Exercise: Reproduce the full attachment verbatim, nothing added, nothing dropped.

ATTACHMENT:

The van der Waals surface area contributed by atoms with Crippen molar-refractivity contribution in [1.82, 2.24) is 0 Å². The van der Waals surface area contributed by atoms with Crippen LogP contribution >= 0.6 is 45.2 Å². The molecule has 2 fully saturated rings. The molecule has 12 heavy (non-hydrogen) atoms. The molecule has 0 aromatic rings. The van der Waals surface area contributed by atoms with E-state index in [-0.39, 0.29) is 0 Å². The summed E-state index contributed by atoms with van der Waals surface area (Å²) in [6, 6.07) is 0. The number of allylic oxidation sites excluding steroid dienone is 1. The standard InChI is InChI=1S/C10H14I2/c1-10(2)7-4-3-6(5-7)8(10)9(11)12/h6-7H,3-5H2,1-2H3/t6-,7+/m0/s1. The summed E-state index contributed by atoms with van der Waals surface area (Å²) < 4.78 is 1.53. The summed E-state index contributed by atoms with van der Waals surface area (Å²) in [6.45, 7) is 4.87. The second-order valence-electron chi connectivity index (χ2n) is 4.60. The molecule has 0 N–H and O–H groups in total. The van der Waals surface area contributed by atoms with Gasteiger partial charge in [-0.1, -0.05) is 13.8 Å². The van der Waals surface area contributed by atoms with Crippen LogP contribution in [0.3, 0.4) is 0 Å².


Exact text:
The van der Waals surface area contributed by atoms with Crippen molar-refractivity contribution in [1.82, 2.24) is 0 Å². The van der Waals surface area contributed by atoms with Crippen LogP contribution >= 0.6 is 45.2 Å². The molecule has 2 fully saturated rings. The molecule has 12 heavy (non-hydrogen) atoms. The molecule has 0 aromatic rings. The van der Waals surface area contributed by atoms with E-state index in [-0.39, 0.29) is 0 Å². The summed E-state index contributed by atoms with van der Waals surface area (Å²) in [6, 6.07) is 0. The number of allylic oxidation sites excluding steroid dienone is 1. The standard InChI is InChI=1S/C10H14I2/c1-10(2)7-4-3-6(5-7)8(10)9(11)12/h6-7H,3-5H2,1-2H3/t6-,7+/m0/s1. The summed E-state index contributed by atoms with van der Waals surface area (Å²) < 4.78 is 1.53. The summed E-state index contributed by atoms with van der Waals surface area (Å²) in [6.45, 7) is 4.87. The second-order valence-electron chi connectivity index (χ2n) is 4.60. The molecule has 0 N–H and O–H groups in total. The van der Waals surface area contributed by atoms with Gasteiger partial charge in [-0.1, -0.05) is 13.8 Å². The van der Waals surface area contributed by atoms with Crippen LogP contribution in [0.3, 0.4) is 0 Å².